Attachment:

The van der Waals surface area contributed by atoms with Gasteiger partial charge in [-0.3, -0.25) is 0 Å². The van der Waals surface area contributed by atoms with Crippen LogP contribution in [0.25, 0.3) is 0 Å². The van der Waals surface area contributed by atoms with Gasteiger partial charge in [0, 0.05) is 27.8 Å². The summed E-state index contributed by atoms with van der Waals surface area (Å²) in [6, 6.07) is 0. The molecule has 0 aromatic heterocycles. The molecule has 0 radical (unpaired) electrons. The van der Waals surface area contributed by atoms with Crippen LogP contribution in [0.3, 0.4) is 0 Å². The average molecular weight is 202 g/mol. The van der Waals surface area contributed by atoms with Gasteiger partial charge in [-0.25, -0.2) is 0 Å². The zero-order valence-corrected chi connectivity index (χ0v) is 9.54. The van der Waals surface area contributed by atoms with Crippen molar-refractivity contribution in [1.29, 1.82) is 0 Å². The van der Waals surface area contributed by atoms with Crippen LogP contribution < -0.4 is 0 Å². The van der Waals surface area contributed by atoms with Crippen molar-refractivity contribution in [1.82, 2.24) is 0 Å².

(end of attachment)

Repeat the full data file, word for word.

The van der Waals surface area contributed by atoms with Gasteiger partial charge in [-0.3, -0.25) is 0 Å². The van der Waals surface area contributed by atoms with Crippen LogP contribution in [0.25, 0.3) is 0 Å². The van der Waals surface area contributed by atoms with Gasteiger partial charge in [0, 0.05) is 27.8 Å². The summed E-state index contributed by atoms with van der Waals surface area (Å²) in [6, 6.07) is 0. The molecule has 0 aromatic heterocycles. The molecule has 0 radical (unpaired) electrons. The van der Waals surface area contributed by atoms with Crippen LogP contribution in [0.3, 0.4) is 0 Å². The average molecular weight is 202 g/mol. The van der Waals surface area contributed by atoms with Gasteiger partial charge in [-0.25, -0.2) is 0 Å². The zero-order valence-corrected chi connectivity index (χ0v) is 9.54. The van der Waals surface area contributed by atoms with Crippen molar-refractivity contribution in [1.29, 1.82) is 0 Å². The van der Waals surface area contributed by atoms with Crippen LogP contribution < -0.4 is 0 Å². The van der Waals surface area contributed by atoms with Crippen molar-refractivity contribution in [1.82, 2.24) is 0 Å².